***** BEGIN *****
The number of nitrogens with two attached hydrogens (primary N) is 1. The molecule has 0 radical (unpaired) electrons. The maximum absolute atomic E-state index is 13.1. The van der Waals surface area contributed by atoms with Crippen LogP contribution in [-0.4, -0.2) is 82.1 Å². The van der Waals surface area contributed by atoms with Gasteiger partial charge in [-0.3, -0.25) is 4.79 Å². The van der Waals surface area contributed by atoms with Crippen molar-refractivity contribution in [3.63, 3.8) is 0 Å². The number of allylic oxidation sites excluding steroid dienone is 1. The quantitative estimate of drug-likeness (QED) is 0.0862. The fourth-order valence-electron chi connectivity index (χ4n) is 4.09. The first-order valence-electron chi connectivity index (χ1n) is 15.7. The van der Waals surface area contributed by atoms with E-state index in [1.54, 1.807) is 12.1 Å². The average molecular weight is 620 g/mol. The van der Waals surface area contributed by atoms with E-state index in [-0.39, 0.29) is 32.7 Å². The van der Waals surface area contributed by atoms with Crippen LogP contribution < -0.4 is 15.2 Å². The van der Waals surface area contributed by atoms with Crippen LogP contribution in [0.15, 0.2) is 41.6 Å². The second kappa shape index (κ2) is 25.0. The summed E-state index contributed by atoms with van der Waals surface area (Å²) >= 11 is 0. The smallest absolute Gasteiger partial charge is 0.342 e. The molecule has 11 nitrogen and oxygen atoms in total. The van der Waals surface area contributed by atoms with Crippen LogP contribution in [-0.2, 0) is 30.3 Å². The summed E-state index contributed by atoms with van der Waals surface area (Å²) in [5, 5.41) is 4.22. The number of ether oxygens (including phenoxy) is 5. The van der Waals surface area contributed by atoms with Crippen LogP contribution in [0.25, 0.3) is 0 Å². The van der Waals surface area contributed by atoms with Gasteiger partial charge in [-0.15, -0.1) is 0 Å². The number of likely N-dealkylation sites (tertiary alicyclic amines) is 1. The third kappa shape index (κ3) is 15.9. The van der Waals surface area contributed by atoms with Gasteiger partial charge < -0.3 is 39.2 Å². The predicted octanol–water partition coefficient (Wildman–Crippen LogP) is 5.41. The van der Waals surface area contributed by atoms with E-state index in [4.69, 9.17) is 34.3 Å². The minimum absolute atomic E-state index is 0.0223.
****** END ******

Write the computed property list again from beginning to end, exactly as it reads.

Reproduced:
The number of nitrogens with two attached hydrogens (primary N) is 1. The molecule has 0 radical (unpaired) electrons. The maximum absolute atomic E-state index is 13.1. The van der Waals surface area contributed by atoms with Crippen LogP contribution in [-0.4, -0.2) is 82.1 Å². The van der Waals surface area contributed by atoms with Gasteiger partial charge in [-0.3, -0.25) is 4.79 Å². The van der Waals surface area contributed by atoms with Crippen molar-refractivity contribution in [3.63, 3.8) is 0 Å². The number of allylic oxidation sites excluding steroid dienone is 1. The quantitative estimate of drug-likeness (QED) is 0.0862. The fourth-order valence-electron chi connectivity index (χ4n) is 4.09. The first-order valence-electron chi connectivity index (χ1n) is 15.7. The van der Waals surface area contributed by atoms with E-state index in [1.54, 1.807) is 12.1 Å². The average molecular weight is 620 g/mol. The van der Waals surface area contributed by atoms with E-state index in [-0.39, 0.29) is 32.7 Å². The van der Waals surface area contributed by atoms with Crippen LogP contribution < -0.4 is 15.2 Å². The van der Waals surface area contributed by atoms with Crippen LogP contribution in [0.15, 0.2) is 41.6 Å². The second kappa shape index (κ2) is 25.0. The summed E-state index contributed by atoms with van der Waals surface area (Å²) >= 11 is 0. The smallest absolute Gasteiger partial charge is 0.342 e. The molecule has 11 nitrogen and oxygen atoms in total. The van der Waals surface area contributed by atoms with Crippen LogP contribution in [-0.2, 0) is 30.3 Å². The summed E-state index contributed by atoms with van der Waals surface area (Å²) in [5, 5.41) is 4.22. The number of ether oxygens (including phenoxy) is 5. The van der Waals surface area contributed by atoms with Crippen LogP contribution in [0.25, 0.3) is 0 Å². The van der Waals surface area contributed by atoms with Gasteiger partial charge in [-0.15, -0.1) is 0 Å². The number of likely N-dealkylation sites (tertiary alicyclic amines) is 1. The third kappa shape index (κ3) is 15.9. The van der Waals surface area contributed by atoms with Gasteiger partial charge < -0.3 is 39.2 Å². The predicted octanol–water partition coefficient (Wildman–Crippen LogP) is 5.41. The van der Waals surface area contributed by atoms with E-state index in [4.69, 9.17) is 34.3 Å². The minimum absolute atomic E-state index is 0.0223.